Been using Times for about 10 years now. Had them rebuilt after 6 years, were returned within 1 week, good as new.

      I’ve only seen issues with the low end eggbeater models. The stainless ones are awsome.

      The bushings on the older models are easily serviced.
      The newly redesigned model line has real bearings.

    • #96256
      "abegold" wrote

      I’d suggest Time pedals. I’ve heard more complaints about Egg Beaters than any other pedal. Yes they are the lightest but also the easiest to damage.
      Been using Times for about 10 years now. Had them rebuilt after 6 years, were returned within 1 week, good as new.

      I second that emotion.I’ve been "on Times" for,well,since they came out.Here where we occasionally get to deal w/mud,they were the only choice.

    • #96257

      check out Time pedals! they have a solid base. Personally i need a pedal to ride on if/when i un-clip but still need to keep cranking! they have carbon options too. not sure if it was a defect or not but my friend got the eggbeaters and broke them within the year he got them after hitting many rocks. he also races and used the time pedals.
      xs
      Image
      xs carbon
      Image
      xs titan carbon
      Image

    • #96258

      Originally I was looking at getting Candy 1’s or Eggbeater 1’s. Would I be better off going for the higher quality models?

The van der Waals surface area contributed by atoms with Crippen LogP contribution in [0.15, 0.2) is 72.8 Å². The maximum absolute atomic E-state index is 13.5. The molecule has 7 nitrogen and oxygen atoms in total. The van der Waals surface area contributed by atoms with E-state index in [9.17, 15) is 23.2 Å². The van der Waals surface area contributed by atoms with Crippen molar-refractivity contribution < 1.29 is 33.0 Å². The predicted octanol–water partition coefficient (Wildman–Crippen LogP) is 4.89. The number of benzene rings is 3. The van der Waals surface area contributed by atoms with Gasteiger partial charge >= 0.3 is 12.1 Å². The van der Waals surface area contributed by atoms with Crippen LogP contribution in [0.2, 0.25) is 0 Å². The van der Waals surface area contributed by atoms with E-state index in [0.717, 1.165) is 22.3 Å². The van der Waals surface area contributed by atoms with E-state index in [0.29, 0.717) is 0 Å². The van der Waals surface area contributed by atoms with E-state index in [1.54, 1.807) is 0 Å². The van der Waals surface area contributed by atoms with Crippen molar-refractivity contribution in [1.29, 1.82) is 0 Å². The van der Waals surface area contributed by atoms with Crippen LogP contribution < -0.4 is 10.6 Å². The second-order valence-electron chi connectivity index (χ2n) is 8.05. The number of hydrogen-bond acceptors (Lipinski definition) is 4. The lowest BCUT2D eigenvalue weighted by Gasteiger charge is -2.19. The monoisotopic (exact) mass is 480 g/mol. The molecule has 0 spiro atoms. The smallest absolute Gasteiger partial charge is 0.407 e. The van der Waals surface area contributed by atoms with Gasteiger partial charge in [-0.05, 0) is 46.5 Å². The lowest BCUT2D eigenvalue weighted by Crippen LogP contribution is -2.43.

• #96259

      The 2’s and 3’s are better quality and will last longer.

      I have a pair of ‘C’ and a pair of ‘SL’ which translate to 1 and 3 now. I run the cheap ones on my commuter bike and the good ones on my mountain bike.

    • #96260

      So would the SC model be the equivalent of the 2’s? I found some Eggbeater SC’s on Ebay that I’m considering buying.

    • #96261

      Those look decent. I think they are stainless on the binding, with a cromoly spindle.

    • #96262

      Just checking out this post…

      Funny thing about Time …. I have a review coming up on the new X Roc S from time…Good pedal and a bigger platform..

      http://www.time-sport.com/product-sheet … p.194.html

      The link is above and the review will follow soon…

      Times are a great pedal..

    • #96263

      Yes, Time does make great pedals, but those are a little above my price point….

    • #96264
      "mttandrsn" wrote

      Yes, Time does make great pedals, but those are a little above my price point….

      better quality = less spending down the road

    • #96265

      I ended up getting some CB Candy SL’s from the classifieds on mtbr and I love them!

    • #96266

      I have Shimano XTR Pd-M985 pedals and Specialized Pro shoes. The combo is great. Clipping in or out is simple and XTR’s are bomb proof. I like the shoes because they are stiff and transfer power very well. You feel very connected to the bike.